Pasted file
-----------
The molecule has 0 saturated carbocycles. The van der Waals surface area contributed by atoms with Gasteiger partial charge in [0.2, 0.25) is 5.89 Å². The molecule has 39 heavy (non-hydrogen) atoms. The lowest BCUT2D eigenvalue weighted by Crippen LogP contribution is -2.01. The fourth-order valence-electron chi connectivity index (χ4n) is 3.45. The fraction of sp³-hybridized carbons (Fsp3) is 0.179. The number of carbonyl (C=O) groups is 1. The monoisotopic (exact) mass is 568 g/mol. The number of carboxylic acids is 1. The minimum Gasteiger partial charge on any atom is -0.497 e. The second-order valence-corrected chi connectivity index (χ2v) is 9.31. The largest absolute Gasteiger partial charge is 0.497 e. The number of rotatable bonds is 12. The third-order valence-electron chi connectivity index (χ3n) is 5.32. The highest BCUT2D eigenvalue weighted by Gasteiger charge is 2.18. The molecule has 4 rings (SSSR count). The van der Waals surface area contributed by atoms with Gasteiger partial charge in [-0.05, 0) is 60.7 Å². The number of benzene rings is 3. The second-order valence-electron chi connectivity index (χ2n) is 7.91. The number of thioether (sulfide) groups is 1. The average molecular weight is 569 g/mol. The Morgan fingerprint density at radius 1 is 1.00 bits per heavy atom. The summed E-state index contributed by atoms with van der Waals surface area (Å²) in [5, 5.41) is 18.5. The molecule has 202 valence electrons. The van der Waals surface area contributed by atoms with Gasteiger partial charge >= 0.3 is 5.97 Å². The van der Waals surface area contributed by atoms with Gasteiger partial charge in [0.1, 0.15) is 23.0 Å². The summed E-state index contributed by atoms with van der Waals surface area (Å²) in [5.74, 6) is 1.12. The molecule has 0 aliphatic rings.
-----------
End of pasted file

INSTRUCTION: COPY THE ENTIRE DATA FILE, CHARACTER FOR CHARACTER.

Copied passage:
The molecule has 0 saturated carbocycles. The van der Waals surface area contributed by atoms with Gasteiger partial charge in [0.2, 0.25) is 5.89 Å². The molecule has 39 heavy (non-hydrogen) atoms. The lowest BCUT2D eigenvalue weighted by Crippen LogP contribution is -2.01. The fourth-order valence-electron chi connectivity index (χ4n) is 3.45. The fraction of sp³-hybridized carbons (Fsp3) is 0.179. The number of carbonyl (C=O) groups is 1. The monoisotopic (exact) mass is 568 g/mol. The number of carboxylic acids is 1. The minimum Gasteiger partial charge on any atom is -0.497 e. The second-order valence-corrected chi connectivity index (χ2v) is 9.31. The largest absolute Gasteiger partial charge is 0.497 e. The number of rotatable bonds is 12. The third-order valence-electron chi connectivity index (χ3n) is 5.32. The highest BCUT2D eigenvalue weighted by Gasteiger charge is 2.18. The molecule has 4 rings (SSSR count). The van der Waals surface area contributed by atoms with Gasteiger partial charge in [-0.05, 0) is 60.7 Å². The number of benzene rings is 3. The second-order valence-electron chi connectivity index (χ2n) is 7.91. The number of thioether (sulfide) groups is 1. The average molecular weight is 569 g/mol. The Morgan fingerprint density at radius 1 is 1.00 bits per heavy atom. The summed E-state index contributed by atoms with van der Waals surface area (Å²) in [5, 5.41) is 18.5. The molecule has 202 valence electrons. The van der Waals surface area contributed by atoms with Gasteiger partial charge >= 0.3 is 5.97 Å². The van der Waals surface area contributed by atoms with Gasteiger partial charge in [0.1, 0.15) is 23.0 Å². The summed E-state index contributed by atoms with van der Waals surface area (Å²) in [5.74, 6) is 1.12. The molecule has 0 aliphatic rings.